From what I understand, you're mostly right. Although I don't know enough about Internet infrastructure to speak definitively on the topic, I believe it's hugely expensive to run fiber cable for any meaningful distance. Any new competitor would have to run their own cable lines, and this creates a pretty high barrier to entry. It'd be like running another power source or water pipe network to your house, which is why the concept of Internet as a utility makes sense.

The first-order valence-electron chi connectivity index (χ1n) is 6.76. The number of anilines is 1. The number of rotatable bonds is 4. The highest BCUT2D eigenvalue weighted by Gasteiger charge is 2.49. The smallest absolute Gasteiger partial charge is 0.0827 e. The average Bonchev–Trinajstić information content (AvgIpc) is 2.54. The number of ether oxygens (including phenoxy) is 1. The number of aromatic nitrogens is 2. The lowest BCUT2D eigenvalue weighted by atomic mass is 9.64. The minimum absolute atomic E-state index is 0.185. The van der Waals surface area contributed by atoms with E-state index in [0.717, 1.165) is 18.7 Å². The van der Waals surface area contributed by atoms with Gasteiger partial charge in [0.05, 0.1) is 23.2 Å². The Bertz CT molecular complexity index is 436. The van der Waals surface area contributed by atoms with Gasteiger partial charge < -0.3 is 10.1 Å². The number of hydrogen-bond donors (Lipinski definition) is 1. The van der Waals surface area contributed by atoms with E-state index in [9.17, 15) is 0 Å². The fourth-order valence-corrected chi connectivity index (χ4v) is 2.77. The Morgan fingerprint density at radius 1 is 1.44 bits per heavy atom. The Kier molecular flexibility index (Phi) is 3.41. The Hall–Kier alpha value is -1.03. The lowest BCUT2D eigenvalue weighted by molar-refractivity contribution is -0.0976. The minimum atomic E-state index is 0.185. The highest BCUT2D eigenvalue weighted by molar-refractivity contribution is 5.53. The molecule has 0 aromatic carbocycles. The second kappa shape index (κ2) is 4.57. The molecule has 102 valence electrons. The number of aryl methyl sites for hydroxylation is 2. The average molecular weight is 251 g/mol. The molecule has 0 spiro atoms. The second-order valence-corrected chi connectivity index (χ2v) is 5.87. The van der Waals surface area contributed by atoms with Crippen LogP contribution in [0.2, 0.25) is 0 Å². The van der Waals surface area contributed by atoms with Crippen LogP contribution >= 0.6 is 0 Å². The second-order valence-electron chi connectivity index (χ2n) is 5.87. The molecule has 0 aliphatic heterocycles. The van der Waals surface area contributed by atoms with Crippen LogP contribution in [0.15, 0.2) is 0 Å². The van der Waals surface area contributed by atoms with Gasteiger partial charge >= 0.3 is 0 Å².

Another problem is that corporations either sue or lobby cities and states to prevent them from setting up municipal networks, in order to maintain their control of distribution. One major exception is Chattanooga, which built an excellent network and is now one of the fastest-growing cities in America. In many cases, cities can't do that due to lawsuits or regulations proposed by telecoms.
So here we are, with crony capitalist regulations on one hand and other regulations to help offset their impact on another. Only now the offsetting regulations are gone.